Shadow ministers will not have to resign if they oppose Labour leader Jeremy Corbyn's position on the renewal of Britain's Trident nuclear deterrent, a senior party source has said.
The comment is the strongest indication yet that Mr Corbyn may offer his MPs a free vote in any Commons vote on Trident which comes before the completion of the party's ongoing review of its defence policy.
There is widespread expectation in Westminster that ministers will force a vote on Trident in the coming weeks, before the recommendations of the review are announced by shadow defence secretary Emily Thornberry in June or ratified by annual conference in September.
Mr Corbyn was taunted at Prime Minister's Questions in the Commons over his suggestion in a weekend TV interview that the UK could retain its nuclear missile submarines but send them to sea without their warheads, which Tory backbencher Karl McCartney described a "Yellow Submarine" policy.
Taking up the Beatles theme, Prime Minister David Cameron responded that Mr Corbyn might prefer "Back In The USSR", adding: "The deterrent has been, on a cross-party basis, an absolutely key part of our defence and making sure we have got the ultimate insurance policy which we support on this side and we should vote on in this House."
Senior Downing Street aides later declined to comment on speculation that a vote on Trident's "maingate" - approval for the project to move into the manufacturing stage - might come as early as next week.
Asked whether Labour's existing policy of support for Trident would be applied in any such vote, the senior party source described it as "a policy in review, which puts it in special circumstances" and said it would be for the leader himself to decide on what approach Labour would take.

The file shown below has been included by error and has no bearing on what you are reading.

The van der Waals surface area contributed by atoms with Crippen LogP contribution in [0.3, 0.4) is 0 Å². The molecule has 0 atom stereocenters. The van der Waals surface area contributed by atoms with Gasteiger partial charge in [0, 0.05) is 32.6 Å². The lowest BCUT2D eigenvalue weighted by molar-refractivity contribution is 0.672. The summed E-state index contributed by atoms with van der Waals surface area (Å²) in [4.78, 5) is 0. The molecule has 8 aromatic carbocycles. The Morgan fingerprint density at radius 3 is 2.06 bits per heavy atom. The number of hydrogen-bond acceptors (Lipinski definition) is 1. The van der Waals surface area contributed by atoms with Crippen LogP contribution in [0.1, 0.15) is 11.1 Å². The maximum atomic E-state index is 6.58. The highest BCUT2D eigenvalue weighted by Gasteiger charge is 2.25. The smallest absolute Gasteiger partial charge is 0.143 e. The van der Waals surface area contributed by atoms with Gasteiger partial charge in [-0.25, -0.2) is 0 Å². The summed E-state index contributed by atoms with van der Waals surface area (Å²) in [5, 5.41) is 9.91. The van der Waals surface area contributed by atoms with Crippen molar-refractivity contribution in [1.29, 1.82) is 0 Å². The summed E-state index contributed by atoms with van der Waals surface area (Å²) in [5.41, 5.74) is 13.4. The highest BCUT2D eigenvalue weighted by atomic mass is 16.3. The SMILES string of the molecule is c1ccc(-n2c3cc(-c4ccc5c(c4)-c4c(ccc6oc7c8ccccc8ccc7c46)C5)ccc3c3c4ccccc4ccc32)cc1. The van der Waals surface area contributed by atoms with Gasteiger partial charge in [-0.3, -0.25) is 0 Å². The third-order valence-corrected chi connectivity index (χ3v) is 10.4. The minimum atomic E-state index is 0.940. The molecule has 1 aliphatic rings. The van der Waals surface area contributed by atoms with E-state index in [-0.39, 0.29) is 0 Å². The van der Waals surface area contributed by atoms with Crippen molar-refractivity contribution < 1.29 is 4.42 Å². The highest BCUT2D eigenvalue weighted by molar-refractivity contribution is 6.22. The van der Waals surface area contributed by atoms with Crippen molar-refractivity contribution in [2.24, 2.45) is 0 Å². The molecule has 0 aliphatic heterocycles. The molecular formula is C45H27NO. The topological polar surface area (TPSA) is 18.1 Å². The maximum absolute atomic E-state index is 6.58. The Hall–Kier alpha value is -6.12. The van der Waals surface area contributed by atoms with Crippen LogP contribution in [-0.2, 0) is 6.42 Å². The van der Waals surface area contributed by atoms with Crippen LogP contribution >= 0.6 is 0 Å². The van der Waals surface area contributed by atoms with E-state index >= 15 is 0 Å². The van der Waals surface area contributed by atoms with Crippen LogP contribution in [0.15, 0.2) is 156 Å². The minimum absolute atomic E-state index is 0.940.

"The policy is in review and if there is a vote in Parliament, depending on how it is framed, there will then be a decision about how to deal with that," said the source.
"But Jeremy Corbyn has made clear repeatedly that it is going to be an open process and all differences will be respected in the shadow cabinet and the whole party and the whole Parliamentary Labour Party and that there is no reason for anyone to resign or anything like that.
"Judging how to approach such a vote would depend on its terms."
Whipping arrangements in a vote on Trident would be a matter for the leader, but would be agreed in consultation with the shadow cabinet in a process which has already begun, said the source.
Asked whether Labour MPs would be offered a free vote, he said: "Nothing has been said about that, but Jeremy Corbyn has emphasised that all positions in an issue which people obviously have different views about in the Labour Party - as they do in other parties and as they do in the military - will be fully respected when a vote takes place.
"Those views will be respected, there will be no reason for anyone to resign, but the actual particular response will depend on what the proposal that's brought forward by the Government is."
He stressed that any decision on the deterrent would not be a simple choice between the existing fleet of submarines armed with warheads and complete disarmament, suggesting that other options - including land-based deterrents and Cruise missiles - would be considered by Ms Thornberry's review.
The Labour source claimed the Ministry of Defence and Treasury were "at sixes and sevens" over the procurement process and suggested that any Commons vote staged over the coming months would have only "symbolic" importance, as the Trident renewal project would continue to be debated in the years to come.